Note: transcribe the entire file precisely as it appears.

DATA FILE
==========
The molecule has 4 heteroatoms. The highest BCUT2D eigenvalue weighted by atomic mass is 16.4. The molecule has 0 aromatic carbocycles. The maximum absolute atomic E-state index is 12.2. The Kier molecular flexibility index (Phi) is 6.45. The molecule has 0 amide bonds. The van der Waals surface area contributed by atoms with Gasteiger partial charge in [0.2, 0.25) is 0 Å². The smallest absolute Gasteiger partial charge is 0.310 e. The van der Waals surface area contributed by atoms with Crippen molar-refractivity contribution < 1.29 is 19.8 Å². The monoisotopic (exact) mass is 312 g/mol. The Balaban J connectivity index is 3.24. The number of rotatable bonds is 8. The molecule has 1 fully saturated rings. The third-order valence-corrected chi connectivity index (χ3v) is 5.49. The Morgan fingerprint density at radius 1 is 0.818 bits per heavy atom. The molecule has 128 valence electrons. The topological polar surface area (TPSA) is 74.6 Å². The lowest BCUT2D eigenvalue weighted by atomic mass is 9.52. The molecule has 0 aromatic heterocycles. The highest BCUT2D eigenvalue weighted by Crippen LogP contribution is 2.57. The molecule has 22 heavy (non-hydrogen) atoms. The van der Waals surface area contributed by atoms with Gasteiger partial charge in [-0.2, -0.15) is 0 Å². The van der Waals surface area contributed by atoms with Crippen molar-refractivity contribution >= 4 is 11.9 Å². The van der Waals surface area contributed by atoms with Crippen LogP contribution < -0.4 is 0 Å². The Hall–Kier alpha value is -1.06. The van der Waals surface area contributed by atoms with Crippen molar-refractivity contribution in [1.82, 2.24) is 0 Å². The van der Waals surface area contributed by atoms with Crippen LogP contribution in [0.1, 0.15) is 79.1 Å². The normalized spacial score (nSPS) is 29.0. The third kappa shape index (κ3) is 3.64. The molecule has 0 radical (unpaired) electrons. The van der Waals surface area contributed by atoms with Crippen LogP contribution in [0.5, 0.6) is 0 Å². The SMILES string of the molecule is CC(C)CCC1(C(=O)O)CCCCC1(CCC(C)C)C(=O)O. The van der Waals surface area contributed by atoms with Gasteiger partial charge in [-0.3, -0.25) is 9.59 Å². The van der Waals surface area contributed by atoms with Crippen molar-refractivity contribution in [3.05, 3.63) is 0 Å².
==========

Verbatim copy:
The molecule has 4 heteroatoms. The highest BCUT2D eigenvalue weighted by atomic mass is 16.4. The molecule has 0 aromatic carbocycles. The maximum absolute atomic E-state index is 12.2. The Kier molecular flexibility index (Phi) is 6.45. The molecule has 0 amide bonds. The van der Waals surface area contributed by atoms with Gasteiger partial charge in [0.2, 0.25) is 0 Å². The smallest absolute Gasteiger partial charge is 0.310 e. The van der Waals surface area contributed by atoms with Crippen molar-refractivity contribution < 1.29 is 19.8 Å². The monoisotopic (exact) mass is 312 g/mol. The Balaban J connectivity index is 3.24. The number of rotatable bonds is 8. The molecule has 1 fully saturated rings. The third-order valence-corrected chi connectivity index (χ3v) is 5.49. The Morgan fingerprint density at radius 1 is 0.818 bits per heavy atom. The molecule has 128 valence electrons. The topological polar surface area (TPSA) is 74.6 Å². The lowest BCUT2D eigenvalue weighted by atomic mass is 9.52. The molecule has 0 aromatic heterocycles. The highest BCUT2D eigenvalue weighted by Crippen LogP contribution is 2.57. The molecule has 22 heavy (non-hydrogen) atoms. The van der Waals surface area contributed by atoms with Gasteiger partial charge in [-0.2, -0.15) is 0 Å². The van der Waals surface area contributed by atoms with Crippen molar-refractivity contribution >= 4 is 11.9 Å². The van der Waals surface area contributed by atoms with Crippen LogP contribution < -0.4 is 0 Å². The Hall–Kier alpha value is -1.06. The van der Waals surface area contributed by atoms with Crippen molar-refractivity contribution in [1.82, 2.24) is 0 Å². The van der Waals surface area contributed by atoms with Crippen LogP contribution in [0.1, 0.15) is 79.1 Å². The normalized spacial score (nSPS) is 29.0. The third kappa shape index (κ3) is 3.64. The molecule has 0 radical (unpaired) electrons. The van der Waals surface area contributed by atoms with Crippen LogP contribution in [0.5, 0.6) is 0 Å². The SMILES string of the molecule is CC(C)CCC1(C(=O)O)CCCCC1(CCC(C)C)C(=O)O. The van der Waals surface area contributed by atoms with Gasteiger partial charge in [-0.3, -0.25) is 9.59 Å². The van der Waals surface area contributed by atoms with Crippen molar-refractivity contribution in [3.05, 3.63) is 0 Å².